The number of new COVID-19 infections continues to rise in South Korea, with the number of critically ill patients and deaths reaching new highs. In total throughout the pandemic, more than half a million people have been infected and nearly 5,000 have died.
Since Seoul launched its so-called “COVID” era on November 1, around 2,000 people have died, or 41% of total deaths throughout the pandemic.
Thousands of new cases of COVID are reported daily, including a record 7,850 infections on December 15. The number of critically ill patients hit a record 1,063 on Wednesday, surpassing the previous record of 1,025 on Sunday. In addition to soaring infection and death rates, three children under the age of 10 have died from COVID, all in the past month.
The hospital system is overwhelmed. Across the country, nearly 80% of intensive care unit (ICU) beds are occupied. In the Seoul metropolitan area, intensive care capacity is over 85% full. Intensive care beds in other cities and provinces are fully occupied.
President Moon Jae-in’s government on Saturday passed new social distancing measures, supposedly designed to stop the spread of COVID-19, while appearing to be backtracking from its “with COVID” agenda. The new measures are toothless and aim to limit the impact on large companies as much as possible. They limit public gatherings to four people and force businesses to close at 9 p.m. or 10 p.m., depending on the type.
Moon admitted that his government had failed to prepare properly, saying through his spokesman Park Gyeong-mi last week, “I’m sorry we had to tighten up anti-virus measures again. During the gradual return to normalcy, we failed to suppress the increase in the number of critically ill patients and did not prepare sufficiently, including in terms of securing hospital beds. “
The crisis is the predictable result of the Moon Jae-in administration’s program, under which the population was told they had to “live with the virus” and the vaccines were enough to stop the spread of COVID. None of this has stood up to scientific scrutiny, as health experts have repeatedly warned that vaccines are only one aspect of many of the measures, including masks and social distancing, needed to stop COVID.
Schools also returned to a mix of in-person and online classes on Monday after they fully reopened on November 22. However, the Education Department is actively discouraging schools from reverting to full online courses despite the growing danger, mistakenly claiming that transmissions in schools are not high.
In elementary schools, all first and second graders will continue to attend classes in person. All children from preschools and special education schools will also be present in person. In other words, the youngest children are kept in school to make sure their parents stay at work, thus making profits for big companies. For older elementary school students, class sizes will be reduced to two-thirds of normal size, while the Education Department simply suggests a similar number for middle and high school classes. Schools where students are vaccinated are excluded even from these minimum measures.
These new restrictions do not apply to extracurricular academies. Dr Lee Jae-gap of Hallym University Medical Center pointed to the even greater danger at these facilities. “Cram’s schools and study rooms are not as well ventilated as the schools. Students stay in the facilities for more than a few hours during exam seasons.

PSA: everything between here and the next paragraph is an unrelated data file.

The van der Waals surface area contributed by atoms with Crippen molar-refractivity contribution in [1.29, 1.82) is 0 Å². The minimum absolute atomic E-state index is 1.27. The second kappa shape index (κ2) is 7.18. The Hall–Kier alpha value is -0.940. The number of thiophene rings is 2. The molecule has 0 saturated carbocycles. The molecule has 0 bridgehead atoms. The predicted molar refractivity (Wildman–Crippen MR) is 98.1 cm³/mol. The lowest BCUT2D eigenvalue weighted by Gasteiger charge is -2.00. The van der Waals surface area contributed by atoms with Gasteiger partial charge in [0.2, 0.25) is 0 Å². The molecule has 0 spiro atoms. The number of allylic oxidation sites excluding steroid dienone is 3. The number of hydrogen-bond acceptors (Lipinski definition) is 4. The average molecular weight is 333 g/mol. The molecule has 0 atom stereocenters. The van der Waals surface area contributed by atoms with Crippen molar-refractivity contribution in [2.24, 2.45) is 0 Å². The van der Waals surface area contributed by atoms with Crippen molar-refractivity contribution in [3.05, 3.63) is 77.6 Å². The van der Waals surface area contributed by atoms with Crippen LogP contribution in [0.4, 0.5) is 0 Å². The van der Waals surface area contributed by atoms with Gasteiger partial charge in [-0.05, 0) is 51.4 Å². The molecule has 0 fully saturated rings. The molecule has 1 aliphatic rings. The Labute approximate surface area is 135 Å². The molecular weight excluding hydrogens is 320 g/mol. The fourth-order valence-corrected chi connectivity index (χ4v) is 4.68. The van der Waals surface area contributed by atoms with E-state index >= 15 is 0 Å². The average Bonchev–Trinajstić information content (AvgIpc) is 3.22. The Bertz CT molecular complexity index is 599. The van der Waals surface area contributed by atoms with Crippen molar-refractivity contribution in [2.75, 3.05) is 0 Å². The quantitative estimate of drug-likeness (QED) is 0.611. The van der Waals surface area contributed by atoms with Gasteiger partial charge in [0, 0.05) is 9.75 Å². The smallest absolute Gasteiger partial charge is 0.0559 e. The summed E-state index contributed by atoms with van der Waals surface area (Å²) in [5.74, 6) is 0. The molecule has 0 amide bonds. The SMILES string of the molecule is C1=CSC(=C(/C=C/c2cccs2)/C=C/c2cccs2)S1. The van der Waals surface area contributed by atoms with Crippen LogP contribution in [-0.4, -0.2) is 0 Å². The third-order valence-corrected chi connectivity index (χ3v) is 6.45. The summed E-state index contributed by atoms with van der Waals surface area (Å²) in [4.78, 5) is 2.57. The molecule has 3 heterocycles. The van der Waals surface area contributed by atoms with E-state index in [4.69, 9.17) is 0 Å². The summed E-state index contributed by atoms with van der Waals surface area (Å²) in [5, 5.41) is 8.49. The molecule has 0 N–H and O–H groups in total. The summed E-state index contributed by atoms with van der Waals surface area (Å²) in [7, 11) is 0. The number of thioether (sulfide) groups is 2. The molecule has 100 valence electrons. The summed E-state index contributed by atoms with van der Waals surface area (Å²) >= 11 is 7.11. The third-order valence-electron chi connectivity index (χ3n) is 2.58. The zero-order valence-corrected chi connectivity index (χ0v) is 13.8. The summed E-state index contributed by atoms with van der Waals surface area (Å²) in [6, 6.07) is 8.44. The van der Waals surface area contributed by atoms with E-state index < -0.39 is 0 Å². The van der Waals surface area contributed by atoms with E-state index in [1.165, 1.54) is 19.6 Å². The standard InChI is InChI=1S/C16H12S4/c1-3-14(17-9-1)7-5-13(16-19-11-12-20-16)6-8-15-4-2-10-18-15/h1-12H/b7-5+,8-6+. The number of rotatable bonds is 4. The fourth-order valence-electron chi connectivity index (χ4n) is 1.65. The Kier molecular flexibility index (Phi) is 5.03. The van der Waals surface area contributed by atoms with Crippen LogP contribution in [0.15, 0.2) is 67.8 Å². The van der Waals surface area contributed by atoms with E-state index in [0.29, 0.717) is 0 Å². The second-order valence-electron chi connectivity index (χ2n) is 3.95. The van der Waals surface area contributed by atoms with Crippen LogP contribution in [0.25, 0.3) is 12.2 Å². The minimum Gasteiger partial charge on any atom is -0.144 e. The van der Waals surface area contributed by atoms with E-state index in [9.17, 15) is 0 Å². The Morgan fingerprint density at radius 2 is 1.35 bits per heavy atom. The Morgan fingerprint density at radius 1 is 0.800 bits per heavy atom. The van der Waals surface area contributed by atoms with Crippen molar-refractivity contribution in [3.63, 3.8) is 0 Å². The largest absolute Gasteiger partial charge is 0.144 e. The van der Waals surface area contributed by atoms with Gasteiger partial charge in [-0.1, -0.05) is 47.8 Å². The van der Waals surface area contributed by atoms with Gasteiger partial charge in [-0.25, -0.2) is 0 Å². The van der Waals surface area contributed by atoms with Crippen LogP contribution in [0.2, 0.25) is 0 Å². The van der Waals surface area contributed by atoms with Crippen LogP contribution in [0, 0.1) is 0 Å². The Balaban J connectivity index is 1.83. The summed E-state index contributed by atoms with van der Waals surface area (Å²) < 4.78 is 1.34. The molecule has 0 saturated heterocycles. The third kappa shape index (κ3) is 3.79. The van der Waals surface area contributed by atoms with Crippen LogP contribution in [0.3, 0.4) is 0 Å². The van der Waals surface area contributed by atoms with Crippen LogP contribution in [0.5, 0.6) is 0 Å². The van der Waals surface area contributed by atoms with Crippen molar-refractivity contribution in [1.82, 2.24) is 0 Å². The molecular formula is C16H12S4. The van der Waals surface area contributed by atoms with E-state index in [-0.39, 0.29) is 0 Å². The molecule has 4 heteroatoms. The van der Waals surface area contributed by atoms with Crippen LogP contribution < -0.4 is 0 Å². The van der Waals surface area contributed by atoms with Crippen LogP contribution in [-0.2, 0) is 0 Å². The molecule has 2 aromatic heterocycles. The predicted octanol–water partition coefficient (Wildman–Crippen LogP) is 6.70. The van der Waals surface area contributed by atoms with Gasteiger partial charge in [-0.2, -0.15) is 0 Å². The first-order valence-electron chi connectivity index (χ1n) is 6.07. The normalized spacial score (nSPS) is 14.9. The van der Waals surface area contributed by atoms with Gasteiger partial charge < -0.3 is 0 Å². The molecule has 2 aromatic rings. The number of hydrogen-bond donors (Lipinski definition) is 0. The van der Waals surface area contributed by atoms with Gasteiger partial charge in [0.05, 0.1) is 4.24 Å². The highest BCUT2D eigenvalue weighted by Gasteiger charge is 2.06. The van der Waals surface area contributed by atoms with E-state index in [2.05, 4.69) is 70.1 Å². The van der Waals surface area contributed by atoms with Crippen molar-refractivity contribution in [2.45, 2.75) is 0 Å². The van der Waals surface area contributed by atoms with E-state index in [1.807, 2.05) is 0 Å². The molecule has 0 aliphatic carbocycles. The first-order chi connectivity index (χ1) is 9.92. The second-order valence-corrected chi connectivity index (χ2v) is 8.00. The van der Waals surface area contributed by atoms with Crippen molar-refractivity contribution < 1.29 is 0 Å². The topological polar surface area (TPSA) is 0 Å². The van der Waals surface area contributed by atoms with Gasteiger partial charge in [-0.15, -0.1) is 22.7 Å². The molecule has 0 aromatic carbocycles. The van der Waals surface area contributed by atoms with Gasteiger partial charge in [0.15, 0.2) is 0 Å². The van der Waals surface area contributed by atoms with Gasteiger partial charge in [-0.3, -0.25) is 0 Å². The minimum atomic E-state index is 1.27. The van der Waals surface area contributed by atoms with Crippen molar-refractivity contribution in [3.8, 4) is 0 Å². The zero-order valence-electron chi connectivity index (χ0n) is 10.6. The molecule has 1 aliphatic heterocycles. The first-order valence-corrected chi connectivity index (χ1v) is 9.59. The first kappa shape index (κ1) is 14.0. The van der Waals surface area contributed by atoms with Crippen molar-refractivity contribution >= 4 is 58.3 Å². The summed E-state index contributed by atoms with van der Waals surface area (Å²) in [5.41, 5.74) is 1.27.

Contrary to claims by the Department of Education, schools and private after-school study academies have become the new hotbed for COVID transmissions. In fact, according to the Korea Disease Control and Prevention Agency (KDCA), the number of infections among those 18 and under has exceeded that of adults over 19. The KDCA reported on December 16 that from the third week of November through the second week of December, children and adolescents accounted for 276.9 cases per 100,000 people, compared to 217.4 for adults. In addition, 16.1% of the 31,174 COVID patients aged 12 to 17 were hospitalized, including 14 in serious condition.
Immunization rates among young people also remain low. Currently, 69 percent of adolescents between 16 and 17 have received two doses of the vaccine while only 31.5% of those between 12 and 15 have received both doses. Children 11 and under are not yet eligible to receive the vaccine. Only those over 18 are currently eligible to receive a third dose.
While the vaccines offer some protection, that doesn’t take into account the spread of the Omicron variant, of which nearly 200 cases have been identified in South Korea. Two doses of the vaccine have been shown to be ineffective in stopping the spread of Omicron. Even with boosters, it is possible to contract the virus. The KDCA reported on Sunday that four patients who had received their third injection had tested positive for the Omicron variant.
Despite their very limited nature, the government’s measures are criticized by the ruling establishment. The right Joongang ilbo denounced them as “draconians”. When it became clear that Seoul intended to implement new measures, the newspaper wrote in a December 14 article: “Of course, it is difficult to go back to the draconian distancing rules as in the past being given the difficulties and fatigue of the self-employed and the public. “
Despite such media turmoil, there is broad support to stop the spread of the virus. The wearing of masks is widespread, without the right-wing and fascist campaign against the practice that has been observed in other countries. A poll taken on Monday found that 71.3% of people were in favor of stricter social distancing measures. The same poll found that only 49.6% of people approved of the government’s handling of the pandemic.